Severe Paradoxical Hypertension With Angiotensin-Converting Enzyme Inhibitors: An Unusual Feature of Renal Artery Stenosis
To the Editor:
Angiotensin-converting enzyme (ACE) inhibitors are frequently used in the treatment of hypertension, heart failure, and renal disease but may cause acute renal failure in patients with renal artery stenosis (RAS).1 We describe a novel adverse effect of ACE inhibitors in patients with advanced chronic kidney disease (CKD) and RAS.
We observed 4 episodes of severe paradoxical hypertension in 3 patients with CKD (Table) and bilateral RAS, during initiation or titration of the ACE inhibitor ramipril (Tritace, Sanofi-Aventis). The etiology of CKD was atherosclerotic renovascular disease in each case. Bilateral, hemodynamically significant RAS had been demonstrated previously with both Doppler ultrasound and renal angiography in all 3 of the patients and magnetic resonance angiography in 2 patients. Blood pressure (BP) measurement using an automated oscillometric device (Dinamap Pro series, GE Healthcare) demonstrated initial transient hypotension or relative hypotension, after administration of ramipril, followed by rebound severe hypertension (Figure 1). This phenomenon occurred in patient 1 after increasing ramipril from 7.5 mg to 10.0 mg; in patient 2 with the addition of 10.0 mg of ramipril; and in patient 3 with the addition of 5.0 mg of ramipril. Only patient 2 was taking an angiotensin receptor blocker. Cessation of ramipril in each case resulted in lower BPs, with reduced requirements for antihypertensive therapy (Figure 2). The phenomenon was recurrent in patient 1 when rechallenged with an ACE inhibitor. This episode was complicated by hypertensive encephalopathy and a generalized seizure, with a BP of 240/120 mm Hg. Two days after the cessation of ramipril, the patient’s systolic BP ranged from 120 to 130 mm Hg on a single antihypertensive.
Other causes for the worsening of hypertension were excluded. The 2 patients on maintenance hemodialysis were considered to be euvolemic on clinical examination. Review of dialysis records in these patients did not reveal orders for extra ultrafiltration, suggesting that they were not volume overloaded. The third patient was weighed daily, and weight decreased by 1.2 kg over several days after the initiation of ramipril, despite worsening hypertension. None of the patients received intravenous infusions during the period of interest. Other antihypertensive medication remained constant during initiation or titration of ramipril, as did the recombinant erythropoietin dose.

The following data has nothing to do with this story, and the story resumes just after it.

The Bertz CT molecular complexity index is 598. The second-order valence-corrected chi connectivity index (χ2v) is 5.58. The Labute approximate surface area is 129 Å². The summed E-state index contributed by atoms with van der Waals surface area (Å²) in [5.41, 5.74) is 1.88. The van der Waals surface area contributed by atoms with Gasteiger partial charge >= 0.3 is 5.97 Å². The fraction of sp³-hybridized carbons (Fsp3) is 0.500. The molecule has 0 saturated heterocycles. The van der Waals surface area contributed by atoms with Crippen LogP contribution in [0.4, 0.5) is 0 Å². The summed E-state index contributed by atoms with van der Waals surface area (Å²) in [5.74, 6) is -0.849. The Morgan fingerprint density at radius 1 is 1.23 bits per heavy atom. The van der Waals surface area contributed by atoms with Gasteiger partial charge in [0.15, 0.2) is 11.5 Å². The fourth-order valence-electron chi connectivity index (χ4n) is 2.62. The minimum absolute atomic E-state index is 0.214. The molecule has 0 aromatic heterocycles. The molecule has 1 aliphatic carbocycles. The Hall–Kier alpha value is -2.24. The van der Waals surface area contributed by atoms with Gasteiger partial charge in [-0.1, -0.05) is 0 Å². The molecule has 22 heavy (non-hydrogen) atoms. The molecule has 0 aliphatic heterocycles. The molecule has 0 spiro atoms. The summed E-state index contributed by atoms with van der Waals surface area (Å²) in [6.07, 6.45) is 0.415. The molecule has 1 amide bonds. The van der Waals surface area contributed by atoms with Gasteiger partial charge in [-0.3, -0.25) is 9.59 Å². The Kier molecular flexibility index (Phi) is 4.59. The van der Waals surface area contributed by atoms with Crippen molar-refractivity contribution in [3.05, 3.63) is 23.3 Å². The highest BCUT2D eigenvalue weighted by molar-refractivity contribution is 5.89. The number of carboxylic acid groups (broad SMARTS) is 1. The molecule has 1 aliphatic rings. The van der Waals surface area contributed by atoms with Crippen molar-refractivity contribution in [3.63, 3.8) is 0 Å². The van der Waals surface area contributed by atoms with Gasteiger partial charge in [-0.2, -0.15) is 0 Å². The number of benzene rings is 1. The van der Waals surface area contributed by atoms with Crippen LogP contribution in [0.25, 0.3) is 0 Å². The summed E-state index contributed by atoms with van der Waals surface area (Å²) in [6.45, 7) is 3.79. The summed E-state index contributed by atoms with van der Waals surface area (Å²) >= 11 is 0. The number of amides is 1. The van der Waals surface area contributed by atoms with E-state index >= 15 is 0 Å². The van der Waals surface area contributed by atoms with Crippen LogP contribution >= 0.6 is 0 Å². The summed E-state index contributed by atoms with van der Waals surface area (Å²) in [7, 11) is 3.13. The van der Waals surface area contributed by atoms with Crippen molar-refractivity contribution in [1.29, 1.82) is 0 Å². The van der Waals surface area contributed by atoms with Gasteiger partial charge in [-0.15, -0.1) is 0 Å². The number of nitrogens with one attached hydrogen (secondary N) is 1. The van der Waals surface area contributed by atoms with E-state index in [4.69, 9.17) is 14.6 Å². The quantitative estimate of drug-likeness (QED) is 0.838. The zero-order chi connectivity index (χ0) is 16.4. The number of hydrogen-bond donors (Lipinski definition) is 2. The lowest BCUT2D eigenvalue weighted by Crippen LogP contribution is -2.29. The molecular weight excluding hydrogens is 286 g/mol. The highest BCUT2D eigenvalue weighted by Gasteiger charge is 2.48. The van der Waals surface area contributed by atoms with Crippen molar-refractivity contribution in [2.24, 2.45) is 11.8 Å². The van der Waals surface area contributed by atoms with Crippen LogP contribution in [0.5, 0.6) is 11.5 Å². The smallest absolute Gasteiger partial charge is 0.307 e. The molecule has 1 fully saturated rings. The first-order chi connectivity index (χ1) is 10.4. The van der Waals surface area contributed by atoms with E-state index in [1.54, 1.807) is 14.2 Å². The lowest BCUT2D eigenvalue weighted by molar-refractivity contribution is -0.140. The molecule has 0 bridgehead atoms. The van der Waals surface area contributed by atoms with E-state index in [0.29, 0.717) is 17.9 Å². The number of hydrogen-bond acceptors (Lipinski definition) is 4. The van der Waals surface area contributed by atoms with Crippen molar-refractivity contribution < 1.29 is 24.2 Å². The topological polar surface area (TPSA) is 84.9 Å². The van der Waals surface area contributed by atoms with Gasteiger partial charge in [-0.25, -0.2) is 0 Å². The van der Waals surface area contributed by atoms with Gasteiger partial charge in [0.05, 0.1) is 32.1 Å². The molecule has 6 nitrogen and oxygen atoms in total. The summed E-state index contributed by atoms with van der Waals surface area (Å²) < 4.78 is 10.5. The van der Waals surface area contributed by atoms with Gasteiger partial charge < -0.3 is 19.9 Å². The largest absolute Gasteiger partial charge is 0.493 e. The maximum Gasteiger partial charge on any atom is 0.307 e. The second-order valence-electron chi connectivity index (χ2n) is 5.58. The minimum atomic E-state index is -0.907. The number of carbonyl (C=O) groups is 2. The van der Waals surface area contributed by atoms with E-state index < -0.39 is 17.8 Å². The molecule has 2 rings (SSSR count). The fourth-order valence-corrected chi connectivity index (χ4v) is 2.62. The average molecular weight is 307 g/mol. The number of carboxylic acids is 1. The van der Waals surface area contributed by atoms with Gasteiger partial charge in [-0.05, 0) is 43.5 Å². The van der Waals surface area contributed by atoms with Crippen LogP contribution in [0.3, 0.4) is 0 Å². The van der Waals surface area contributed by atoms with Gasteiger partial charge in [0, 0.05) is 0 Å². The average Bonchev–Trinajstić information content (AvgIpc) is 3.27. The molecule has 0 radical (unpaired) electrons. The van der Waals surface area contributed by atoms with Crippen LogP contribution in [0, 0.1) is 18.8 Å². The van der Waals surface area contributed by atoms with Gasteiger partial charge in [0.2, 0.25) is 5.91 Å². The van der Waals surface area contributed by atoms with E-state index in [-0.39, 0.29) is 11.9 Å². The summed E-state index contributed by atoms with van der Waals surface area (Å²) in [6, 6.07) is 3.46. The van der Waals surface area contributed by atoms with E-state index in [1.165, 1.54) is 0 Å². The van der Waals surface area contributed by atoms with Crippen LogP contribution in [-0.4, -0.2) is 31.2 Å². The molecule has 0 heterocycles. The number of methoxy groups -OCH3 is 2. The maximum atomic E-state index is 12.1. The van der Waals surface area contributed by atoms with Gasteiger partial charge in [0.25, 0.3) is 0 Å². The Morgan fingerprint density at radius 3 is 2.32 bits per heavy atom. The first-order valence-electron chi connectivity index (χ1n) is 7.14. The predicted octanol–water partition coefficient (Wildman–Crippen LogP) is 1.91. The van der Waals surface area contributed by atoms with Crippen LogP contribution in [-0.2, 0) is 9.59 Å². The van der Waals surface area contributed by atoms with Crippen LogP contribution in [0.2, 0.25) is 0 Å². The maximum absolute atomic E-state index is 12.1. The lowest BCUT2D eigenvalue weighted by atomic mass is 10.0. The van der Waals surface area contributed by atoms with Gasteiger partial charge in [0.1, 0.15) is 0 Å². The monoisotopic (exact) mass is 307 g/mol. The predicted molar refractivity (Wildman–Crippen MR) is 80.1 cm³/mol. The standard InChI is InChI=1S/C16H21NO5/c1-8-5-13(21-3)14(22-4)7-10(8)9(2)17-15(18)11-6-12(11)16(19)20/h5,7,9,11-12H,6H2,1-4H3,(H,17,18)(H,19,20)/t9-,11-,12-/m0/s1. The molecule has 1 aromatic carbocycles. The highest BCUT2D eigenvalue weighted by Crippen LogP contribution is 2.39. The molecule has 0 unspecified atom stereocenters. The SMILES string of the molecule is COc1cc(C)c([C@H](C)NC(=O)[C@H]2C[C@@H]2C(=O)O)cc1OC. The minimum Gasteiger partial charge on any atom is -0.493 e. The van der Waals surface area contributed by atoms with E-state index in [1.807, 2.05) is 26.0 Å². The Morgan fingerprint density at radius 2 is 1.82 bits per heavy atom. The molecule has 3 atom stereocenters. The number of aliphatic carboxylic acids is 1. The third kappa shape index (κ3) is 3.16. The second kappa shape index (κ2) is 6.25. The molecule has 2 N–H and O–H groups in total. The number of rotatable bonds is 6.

We describe severe hypertension apparently secondary to ACE inhibitor therapy in the setting of bilateral RAS and CKD. The mechanism is unclear, but we postulate that, in the setting of fixed afferent obstruction, the additional drop in glomerular pressure induced by ACE inhibitors led to activation of the renin-angiotensin-aldosterone system with resulting rebound hyperreninemia and hypertension. This hypothesis might be supported by the measurement of plasma renin concentration during an observed episode. It is interesting to note that ACE inhibitor therapy precipitated simultaneous acute renal failure in patient 3. This is thought to be mediated by the same process of reduced glomerular pressure. A similar effect might be expected with angiotensin receptor blockers but not with other antihypertensives, because they lack a vasodilator effect on the efferent arteriole.
Severe paradoxical hypertension may be an adverse effect of ACE inhibitor therapy in the setting of RAS and CKD. Clinicians should be aware of this when treating patients with known or suspected RAS.